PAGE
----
29 January 2010

"Of Rust and Dead Sound" #Poetry

I know
that there is space out there
seated well between the scent and shape
of air
a tender repletion
a constant competition
of simmer and sweat and the best
plot yet
'Tho they wrestle the blood to the ground
I've found that there's nothing quite like

Dead sound.

Rattle bones and sweep the streets
this dark does ring
although not quite as sweet
As a fresh beginning
Better than the ending and
in between
the scenes and sheen of a newborn friend
I found bells to ring heavy and
Rust in dust to bring
Me, simply.

28 January 2010

"Unwanted" #Fridayflash

A brief span of mockery
thus defined their outlaw ways
tempted by love and lust drained
through the hole at the bottom of their fading hearts.
They held hands together every moment; clasping
fingers sensitive to learn
that the body is hopeful,
but only the soul perseveres. - "Unwanted" Carrie Clevenger

It'd snowballed, this gigantic mass of chaos. A subtle hint as to their futures as human beings. Bones lengthened, strengthened, and became brittle. Sherry was an aborted mother, lost and hungry, and hobbling on crutches.

They started on the corners. They had to fight for one, because the really good corners were someone else's. Someone bigger and meaner. Benji'd take off his hat at every red light and make his solemn march down the middle strip of median that served as their personal island and hell. An oasis in a shivering mechanical tundra inhabited by grumbling motorists in shiny Cadillacs and Hondas. Sherry watched as the last person in her life to care gave up his dignity for a few wadded up bills, presumably out of an estranged dusty corner in some attorney's pocketbook.

Her hair was silky. Some guy in a Lexus stopped Benji, asked him how long his wife's hair was. She'd grown it since she was in High School. Pretty long, he said. An offer was made. Certificate passed from soft manicured hand to Benji's trembling fingers. Benji went back and relayed the message.

The 'earnings' for that day equaled less than thirteen dollars. If he skipped a drink, she could eat a decent dinner.

The man offered two thousand dollars. Enough to live on for two months, if they stayed outdoors. One if they found a place to stay. Maybe he could get a job then. Maybe she could get better then.

Cold hurt unmended bone.

The man was supposed to come back for them after the day was through, before the night dropped the temperature to freezing and vagrants were systematically shoved off their precious corners at dusk by the police.

Gales of unchecked wind swirled up around them, and snowflakes cut on diagonal pathways. Benji held Sherry close and thought of hot cocoa and peanut butter sandwiches. He thought of the warmth that enveloped him when he walked inside his old place.

“He's not coming back,” He said and stood. Sherry looked up at him and took his hand. Her crutches in one hand, Benji supported Sherry's weight as they walked into the path of the waiting headlights.

21 January 2010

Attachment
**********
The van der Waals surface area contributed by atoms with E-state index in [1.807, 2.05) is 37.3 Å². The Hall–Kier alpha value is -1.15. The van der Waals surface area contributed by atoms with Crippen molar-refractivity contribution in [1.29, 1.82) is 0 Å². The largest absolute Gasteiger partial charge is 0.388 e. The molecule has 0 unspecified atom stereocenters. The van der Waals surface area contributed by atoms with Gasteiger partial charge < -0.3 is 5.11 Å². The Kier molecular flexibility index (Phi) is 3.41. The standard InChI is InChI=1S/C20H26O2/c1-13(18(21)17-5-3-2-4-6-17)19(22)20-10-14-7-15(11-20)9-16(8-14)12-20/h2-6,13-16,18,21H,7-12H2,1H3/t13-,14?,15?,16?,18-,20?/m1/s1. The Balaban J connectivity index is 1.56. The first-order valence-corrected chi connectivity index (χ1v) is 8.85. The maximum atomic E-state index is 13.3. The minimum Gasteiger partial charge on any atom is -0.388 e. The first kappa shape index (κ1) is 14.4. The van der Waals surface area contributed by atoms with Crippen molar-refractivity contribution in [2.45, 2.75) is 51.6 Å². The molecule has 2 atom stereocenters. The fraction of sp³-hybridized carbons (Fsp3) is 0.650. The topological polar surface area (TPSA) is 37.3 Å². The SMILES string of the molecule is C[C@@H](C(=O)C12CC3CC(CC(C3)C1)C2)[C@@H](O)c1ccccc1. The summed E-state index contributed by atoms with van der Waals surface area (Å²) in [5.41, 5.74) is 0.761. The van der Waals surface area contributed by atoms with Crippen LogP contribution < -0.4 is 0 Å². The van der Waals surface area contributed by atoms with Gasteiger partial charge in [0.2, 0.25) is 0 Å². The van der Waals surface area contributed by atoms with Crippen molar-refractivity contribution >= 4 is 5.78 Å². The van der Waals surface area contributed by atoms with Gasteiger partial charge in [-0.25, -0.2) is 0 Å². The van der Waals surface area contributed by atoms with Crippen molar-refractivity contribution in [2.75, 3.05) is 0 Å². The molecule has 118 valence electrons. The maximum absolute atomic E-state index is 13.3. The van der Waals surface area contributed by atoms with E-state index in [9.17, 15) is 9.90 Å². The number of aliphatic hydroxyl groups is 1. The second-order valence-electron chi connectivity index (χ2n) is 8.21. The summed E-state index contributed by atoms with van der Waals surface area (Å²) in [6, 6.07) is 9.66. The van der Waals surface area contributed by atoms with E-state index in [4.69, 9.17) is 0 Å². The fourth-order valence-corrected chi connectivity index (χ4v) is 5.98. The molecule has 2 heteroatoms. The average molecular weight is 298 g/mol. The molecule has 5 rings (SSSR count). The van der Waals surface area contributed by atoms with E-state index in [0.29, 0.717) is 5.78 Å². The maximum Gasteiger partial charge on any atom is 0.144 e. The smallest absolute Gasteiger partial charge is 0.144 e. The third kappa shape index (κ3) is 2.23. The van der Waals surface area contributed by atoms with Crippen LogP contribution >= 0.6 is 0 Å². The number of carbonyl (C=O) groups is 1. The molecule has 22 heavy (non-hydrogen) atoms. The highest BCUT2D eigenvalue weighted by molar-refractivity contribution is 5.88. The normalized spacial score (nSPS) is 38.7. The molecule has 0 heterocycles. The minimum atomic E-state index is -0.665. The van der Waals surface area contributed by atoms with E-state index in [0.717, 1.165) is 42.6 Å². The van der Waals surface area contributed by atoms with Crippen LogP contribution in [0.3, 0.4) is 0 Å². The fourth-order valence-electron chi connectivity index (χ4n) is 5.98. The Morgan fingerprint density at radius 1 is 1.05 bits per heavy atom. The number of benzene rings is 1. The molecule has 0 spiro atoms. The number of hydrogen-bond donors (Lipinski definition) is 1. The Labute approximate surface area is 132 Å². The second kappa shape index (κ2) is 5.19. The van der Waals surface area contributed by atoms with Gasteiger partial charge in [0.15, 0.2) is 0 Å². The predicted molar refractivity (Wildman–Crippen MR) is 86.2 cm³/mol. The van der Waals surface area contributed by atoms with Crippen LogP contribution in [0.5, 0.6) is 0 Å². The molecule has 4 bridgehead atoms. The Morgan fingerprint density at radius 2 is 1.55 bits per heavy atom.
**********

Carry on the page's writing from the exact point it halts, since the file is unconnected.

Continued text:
"Head" #Fridayflash

They all said that it wouldn't work, burying that half-eaten head. The demons still was in it, and they’d continue to plague whoever had it in his possession. The witch down south told us to burn it and take the charred skull to a crossroads outside of town, as far as we could go. The intersection confused them, she said. The raised spirit of that cursed thing would stand for an eternity, just trying to figure out which way to go to get back to town. Them ghostly types ain't too smart after all.

Me and Jeremy took it down out back, doused it in lighter fluid and set it afire. The thing screamed like bloody murder. It had no eyes, but me and Jeremy could feel its cold stare. We wrapped it up in one of Ma’s kitchen towels, (the one with the tan mushroom print on it) and threw it in a sack with some turkey and cheese sandwiches and headed out of town. The closest intersection was out on Interstate 33, where it crossed over Farm Road 210.

"Where'd you get this anyway?" I asked, watching him swing the sack around. He chawed his gum like a cow chewing on cud.

"Out by the cemetery. Robert's Ma just died. We happened to be out there makin' out."


Jeremy blushed. "Me and my girlfriend."

“Gross, that thing is Robert's Ma?"

"Well, what came out of her grave anyway."

"this" #Poetry

I am
a box of paradox
so hard to be free
to be who I am
the lion eats the lamb
and I see
a peaceful eternity

I am not money
but power
in each and every
torturous hour
a simple inoculation
of revelation
into the center
of my gravity
It's hard to be
mean as me and yet
still have a heart.

I'll bet you never knew
that I could kill so very
and that those words
could tear apart your stolid beliefs
A definite electrocution
of pointed and repeated

A new disposition
on my limited edition
A snide remark played out between
the sheets of music and me
the worst drama queen

I know you've never seen
Someone as quite as contradictory
and extraordinary
as me.
an apparition bestowed upon
a grateful mind
A perfect find
to highlight an otherwise
grey-streaked day--

I don't come any other way.

14 January 2010

"The Missing Piece" #Fridayflash

(Entry #158 in the "Silhouette" contest over at The Clarity of Night, which is now closed, but hey reader's choice awards are open.)

They said that the first infection was a fluke, that the avian flu couldn't be spread to humans. We never believed them. We wore our masks and treated each doorknob as if it were radioactive glowing until the newscast came across the tube and relieved our fears. The war is over, they said. The economy's gone north, they said. And there is an epidemic of avian flu―in Japan.

Japan is far from here, full of imagination: pagodas and kimonos, koto players with painted faces, and Mahjong.

A special piece, painted with the Northern Wind, gusted to an antiquities market in Eastern New York City out for everyone to touch and admire.